Four-lane vote this winter
ASPEN ” It’s official: Aspenites this winter will vote in a special election on whether to four-lane the entrance to town.
City Clerk Kathryn Koch confirmed on Thursday that four-lane advocate Jeffrey Evans has gathered enough signatures to bring two Entrance to Aspen questions to the voters.
Evans last month submitted 850 signatures for each petition. He needed 749 signatures for each of the ballot questions, which constitutes 15 percent of registered Aspen voters who came out to the polls during the last election.
Koch certified on Thursday that Evans had 795 signatures on the first petition, called the “direct connection” and 794 signatures on the second one, known as the “modified direct connection.”
Citizens can protest the validity of the signatures until Oct. 10. Koch will report to the City Council on Oct. 22, when it will be decided to either adopt the ordinances or refer them to the electorate.
However, Evans said the issue must go to the electorate because any change in using open space ” in this case the Marolt Open Space ” must be decided by voters.
The City Council by law must schedule an election between 60 and 150 days of verification, Koch said. That means the election will be held between Dec. 22 and March 22. Koch will likely recommend the best date for an election. Evans isn’t particularly concerned about what the date will be.
“I don’t think there is a big difference between Dec. 22 and March 22,” he said. “It’s the height of the winter.”
Entrance Solution, spearheaded by Evans, began circulating the petitions in May. The initial goal was to put both questions before voters in November.
Later, Evans said he would instead try to time the submittal of the petitions with an eye toward forcing a special election during the height of the ski season, when local voters are in town and when traffic at the entrance is clogged ” “at a time when they’re reminded they have a problem,” Evans told The Aspen Times in July.
Both ballot questions propose a four-lane highway, with one HOV lane in each direction, over open space between the Maroon Creek Road roundabout and the upper end of Main Street, crossing Castle Creek over a new bridge.
In both cases, the HOV lane would operate as the existing HOV lanes do on Highway 82 between Basalt and Buttermilk ” open only to vehicles with multiple occupants during peak commuting hours.
The difference between the two proposals is a “cut-and-cover” tunnel that would take the highway essentially underground across part of the open space, which is termed the “modified direct connection.”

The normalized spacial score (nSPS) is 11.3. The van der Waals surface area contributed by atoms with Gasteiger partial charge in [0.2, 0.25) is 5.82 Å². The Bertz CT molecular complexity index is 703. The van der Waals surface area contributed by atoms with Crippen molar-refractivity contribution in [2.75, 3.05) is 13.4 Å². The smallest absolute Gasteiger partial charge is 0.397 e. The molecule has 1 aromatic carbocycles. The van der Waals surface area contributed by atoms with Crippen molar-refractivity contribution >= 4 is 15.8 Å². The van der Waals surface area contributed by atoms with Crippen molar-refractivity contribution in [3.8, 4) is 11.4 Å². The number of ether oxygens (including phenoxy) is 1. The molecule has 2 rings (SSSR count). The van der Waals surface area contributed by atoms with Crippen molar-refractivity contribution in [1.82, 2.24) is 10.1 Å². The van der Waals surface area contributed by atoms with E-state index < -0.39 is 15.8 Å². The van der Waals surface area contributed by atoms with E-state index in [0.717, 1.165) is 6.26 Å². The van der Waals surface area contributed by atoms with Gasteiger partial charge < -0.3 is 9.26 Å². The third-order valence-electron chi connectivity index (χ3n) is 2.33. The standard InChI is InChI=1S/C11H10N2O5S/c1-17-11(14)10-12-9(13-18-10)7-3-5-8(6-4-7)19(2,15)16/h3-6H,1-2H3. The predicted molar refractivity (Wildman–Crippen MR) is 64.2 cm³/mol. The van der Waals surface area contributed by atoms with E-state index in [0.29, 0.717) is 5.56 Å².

One petition includes the feature, the other doesn’t. Both proposals also include a transit envelope for a future light-rail system.
Entrance Solution wants both questions on the ballot with the hope of getting majority support for one of them, according to Evans. If both pass, the one garnering more support would take precedence, he said.
“Do not choose a favorite,” he said. “People need to vote for both.”
The alternative that gets the most votes will be presented to the Colorado Department of Transportation, which established in the late 1990s what’s known as the “Record of Decision,” the preferred alternative into Aspen.
That alignment involves one lane of traffic in each direction with a dedicated lane for transit. It would cross the Marolt Open Space with a bridge over Castle Creek that connects directly to Main Street. CDOT will pay for only that alignment.
“Under state law [the vote] becomes city policy,” Evans said. “It doesn’t seem to me that the state would have a problem with it but they might want someone else to pay for it.”
Evans will now focus on a countywide initiative to seek funding to build whatever voters approve for the entrance, presuming at least one of the initiatives prevails at the polls and the state doesn’t come up with the money to build the project.
The funding vote would occur in November 2008, when voter turnout should be high, as the ballot also will feature a presidential election.
Plus, if one of the initiatives wins approval, Entrance Solution can promote a funding question that feeds off the proposal voters endorse ” “kind of use one to leverage the other,” Evans said in July.
Carolyn Sackariason’s e-mail address is email@example.com.
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